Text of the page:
Islamabad: The bombing and machine gun attacks in Mumbai demonstrates how terrorism has affected Asian nations hosting sporting tours and places the global future of cricket in jeopardy.
Pakistan, hit by a spate of bombings, will finish 2008 without playing a single cricket test. Sri Lanka’s civil war involving the Tamil Tigers has been going for more than 25 years and shows no sign of abating.
Now, more than 119 people in Mumbai are dead in India’s worst terror attack, causing the England cricket team’s tour to be suspended and threatening a sport in a region containing four of the nine test-playing nations.
“If the message (of terrorists) is accepted then the pressure will build up,” said Zakir Hussain Syed, a cricket columnist said of the latest terror attacks on Wednesday night. “For the masses, cricket is a recreational oxygen in the subcontinent. Not only is the sport keenly followed on television, people go in large numbers to see their stars in action live on the grounds.”
The other five countries with the International Cricket Council’s elite test status Australia, England, New Zealand, South Africa and West Indies have recently demonstrated their reluctance to visit the subcontinent, and the future of the sport could be bleak if that continues.
Hundreds of people have died in Pakistan this year due to suicide bombings, forcing the ICC to postpone the biennial Champions Trophy - the second most prestigious limited-overs tournament after the World Cup - from September to a date still to be decided.
Vettori fears that test cricket could be restricted to being played in only a few countries if the security situation doesn’t improve. “If other countries start going down that road then there will only be three or four countries you can play,” he said. “You never really want to go down that road, so you leave it to the people who make those decisions. We’ve trusted them in the past and we’ll trust them in the future.”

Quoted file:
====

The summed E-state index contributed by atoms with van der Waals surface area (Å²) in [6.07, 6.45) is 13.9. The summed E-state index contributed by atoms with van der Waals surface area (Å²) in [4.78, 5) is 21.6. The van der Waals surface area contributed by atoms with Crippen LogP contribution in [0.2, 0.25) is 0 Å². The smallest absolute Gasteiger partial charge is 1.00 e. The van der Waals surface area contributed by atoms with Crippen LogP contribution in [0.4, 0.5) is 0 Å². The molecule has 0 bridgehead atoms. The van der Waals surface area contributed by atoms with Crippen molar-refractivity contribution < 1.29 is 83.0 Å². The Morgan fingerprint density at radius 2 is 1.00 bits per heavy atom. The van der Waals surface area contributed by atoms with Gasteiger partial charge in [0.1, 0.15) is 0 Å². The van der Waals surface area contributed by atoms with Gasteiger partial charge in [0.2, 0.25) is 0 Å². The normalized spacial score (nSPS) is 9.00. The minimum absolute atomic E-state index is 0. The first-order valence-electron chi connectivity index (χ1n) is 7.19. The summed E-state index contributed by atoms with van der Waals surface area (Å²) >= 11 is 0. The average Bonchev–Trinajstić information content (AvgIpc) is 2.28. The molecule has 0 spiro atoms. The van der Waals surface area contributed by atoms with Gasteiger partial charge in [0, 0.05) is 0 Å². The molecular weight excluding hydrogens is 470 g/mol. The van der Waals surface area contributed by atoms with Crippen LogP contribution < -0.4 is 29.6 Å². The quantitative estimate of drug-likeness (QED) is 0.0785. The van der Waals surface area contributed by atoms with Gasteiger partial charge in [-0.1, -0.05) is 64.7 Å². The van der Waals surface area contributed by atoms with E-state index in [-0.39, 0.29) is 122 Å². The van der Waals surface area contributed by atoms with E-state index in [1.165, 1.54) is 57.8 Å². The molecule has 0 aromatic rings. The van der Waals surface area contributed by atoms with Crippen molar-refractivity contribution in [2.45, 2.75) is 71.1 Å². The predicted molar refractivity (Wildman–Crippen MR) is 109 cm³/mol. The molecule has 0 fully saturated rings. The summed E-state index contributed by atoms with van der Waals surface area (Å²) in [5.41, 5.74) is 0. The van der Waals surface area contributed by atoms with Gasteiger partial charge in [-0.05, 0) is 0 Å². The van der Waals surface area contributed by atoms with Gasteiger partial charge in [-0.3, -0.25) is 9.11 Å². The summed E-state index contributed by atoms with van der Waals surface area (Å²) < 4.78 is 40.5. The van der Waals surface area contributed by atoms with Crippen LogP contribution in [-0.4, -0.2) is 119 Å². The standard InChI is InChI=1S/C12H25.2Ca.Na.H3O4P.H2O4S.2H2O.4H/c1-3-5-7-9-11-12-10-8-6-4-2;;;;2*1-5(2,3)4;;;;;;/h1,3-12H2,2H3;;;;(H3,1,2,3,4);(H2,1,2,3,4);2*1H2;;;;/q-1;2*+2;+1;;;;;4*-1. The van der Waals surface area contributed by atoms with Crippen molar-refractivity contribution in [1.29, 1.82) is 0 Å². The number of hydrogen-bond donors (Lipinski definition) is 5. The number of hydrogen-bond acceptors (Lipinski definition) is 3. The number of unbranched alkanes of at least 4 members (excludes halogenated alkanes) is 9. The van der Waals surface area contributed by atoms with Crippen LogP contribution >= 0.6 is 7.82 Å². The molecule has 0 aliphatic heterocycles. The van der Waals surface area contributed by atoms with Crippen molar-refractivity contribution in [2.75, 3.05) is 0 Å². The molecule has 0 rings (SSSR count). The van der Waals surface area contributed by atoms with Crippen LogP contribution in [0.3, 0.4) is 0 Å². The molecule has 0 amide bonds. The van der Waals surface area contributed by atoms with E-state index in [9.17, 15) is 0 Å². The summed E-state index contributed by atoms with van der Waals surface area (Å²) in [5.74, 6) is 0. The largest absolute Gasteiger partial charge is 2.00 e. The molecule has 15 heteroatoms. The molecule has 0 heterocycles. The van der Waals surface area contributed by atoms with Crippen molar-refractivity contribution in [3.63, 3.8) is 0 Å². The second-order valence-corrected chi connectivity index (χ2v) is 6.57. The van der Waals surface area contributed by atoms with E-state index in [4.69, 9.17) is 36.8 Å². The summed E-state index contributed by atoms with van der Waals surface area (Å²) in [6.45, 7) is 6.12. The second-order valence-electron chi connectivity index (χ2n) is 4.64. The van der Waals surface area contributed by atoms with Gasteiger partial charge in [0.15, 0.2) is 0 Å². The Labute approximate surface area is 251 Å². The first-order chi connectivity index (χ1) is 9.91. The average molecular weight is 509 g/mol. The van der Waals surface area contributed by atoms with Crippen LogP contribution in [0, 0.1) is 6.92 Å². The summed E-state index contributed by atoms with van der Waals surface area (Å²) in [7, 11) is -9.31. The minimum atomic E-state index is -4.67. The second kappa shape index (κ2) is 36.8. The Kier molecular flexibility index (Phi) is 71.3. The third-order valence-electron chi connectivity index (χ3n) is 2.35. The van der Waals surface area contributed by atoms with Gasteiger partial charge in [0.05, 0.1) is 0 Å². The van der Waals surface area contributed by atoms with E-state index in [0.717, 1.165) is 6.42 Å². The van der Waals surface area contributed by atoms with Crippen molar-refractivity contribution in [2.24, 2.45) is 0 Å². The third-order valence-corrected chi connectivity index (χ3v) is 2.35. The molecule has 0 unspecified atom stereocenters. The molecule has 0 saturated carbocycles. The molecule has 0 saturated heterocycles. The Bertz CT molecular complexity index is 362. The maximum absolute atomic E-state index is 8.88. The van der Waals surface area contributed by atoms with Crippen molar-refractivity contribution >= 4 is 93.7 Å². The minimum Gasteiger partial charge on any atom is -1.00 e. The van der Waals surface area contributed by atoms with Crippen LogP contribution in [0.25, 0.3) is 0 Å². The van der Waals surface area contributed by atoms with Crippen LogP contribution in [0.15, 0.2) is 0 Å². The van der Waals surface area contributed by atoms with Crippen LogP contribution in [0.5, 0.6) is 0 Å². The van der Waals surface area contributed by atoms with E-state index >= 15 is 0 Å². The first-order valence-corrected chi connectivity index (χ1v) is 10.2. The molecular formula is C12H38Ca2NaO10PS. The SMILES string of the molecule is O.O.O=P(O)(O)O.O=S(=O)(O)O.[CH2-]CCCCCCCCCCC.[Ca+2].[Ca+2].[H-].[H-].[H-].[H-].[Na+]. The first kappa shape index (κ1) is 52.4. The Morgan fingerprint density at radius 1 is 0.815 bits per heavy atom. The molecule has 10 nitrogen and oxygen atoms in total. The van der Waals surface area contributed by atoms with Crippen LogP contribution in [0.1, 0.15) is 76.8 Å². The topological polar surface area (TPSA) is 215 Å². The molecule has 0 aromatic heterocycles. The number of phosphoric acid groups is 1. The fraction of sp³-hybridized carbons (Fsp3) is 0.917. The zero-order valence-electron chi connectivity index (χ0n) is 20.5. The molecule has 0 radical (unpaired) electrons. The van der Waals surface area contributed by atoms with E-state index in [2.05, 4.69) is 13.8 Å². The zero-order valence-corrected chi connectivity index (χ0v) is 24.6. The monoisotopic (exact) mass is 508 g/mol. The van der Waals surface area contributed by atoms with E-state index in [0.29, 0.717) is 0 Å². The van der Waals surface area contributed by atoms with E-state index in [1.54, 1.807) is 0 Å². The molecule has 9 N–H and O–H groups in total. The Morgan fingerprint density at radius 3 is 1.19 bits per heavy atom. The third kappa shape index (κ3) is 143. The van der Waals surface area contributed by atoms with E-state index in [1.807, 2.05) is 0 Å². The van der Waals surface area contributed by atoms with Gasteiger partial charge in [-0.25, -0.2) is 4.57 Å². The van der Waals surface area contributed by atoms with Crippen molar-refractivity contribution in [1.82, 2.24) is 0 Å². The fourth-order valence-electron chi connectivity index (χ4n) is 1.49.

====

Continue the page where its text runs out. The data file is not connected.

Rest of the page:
The concerns have even forced the Pakistan Cricket Board to consider staging a series against India at a neutral venue in January. Syed feels subcontinental nations should focus on ensuring they play each other at home, and forget about convincing non-Asian countries that the region is safe.
“The only way I see the game progressing in the subcontinent is that at least the bilateral series between the subcontinent teams be played in the respective countries,” said Syed, who has also worked as a development manager for the Asian Cricket Council. “India could send positive vibes by touring Pakistan in January.”
The terrorist attack has also caused the postponement in India of the inaugural Twenty20 Champions League tournament that involves the top five provincial teams in the world.
Australia opening batsman Matthew Hayden, who plays for the Chennai Super Kings in the Indian Premier League and was due to compete in the Champions League, said if the tournament was canceled that it would be a “huge loss” for international cricket.
“But the impact is minor compared with the social and economic impacts that it will have on India,” Hayden said. Australia captain Ricky Ponting backed the event to be held elsewhere after Cricket Australia’s decision to stop all travel to India.
“It’s a horrible thing to have happened,” Ponting said. “Everyone who’s playing in the event or wants to see the event do well would like to see it go ahead, so if that means moving it to a different country then I guess I’d support that.”
Cricket Australia chief executive James Sutherland expected Mumbai’s terrorism attack to cause a similar tightening in security to that which followed the Sept. 11, 2001, attacks on the United States.
“Cricket will go on. It doesn’t mean that we will cut any corners in making decisions,” Sutherland said Friday. “Everything is going to be more rigorous. That’s what we saw in the world following 9-11 and that’s what is going to come as a consequence of this.
Pakistan coach Intikhab Alam wants the cricket boards to get together to restore confidence, but acknowledges there is little it can do in the short term. Former Sri Lanka captain Hashan Tillakaratne has a similarly forlorn outlook on the sport’s future.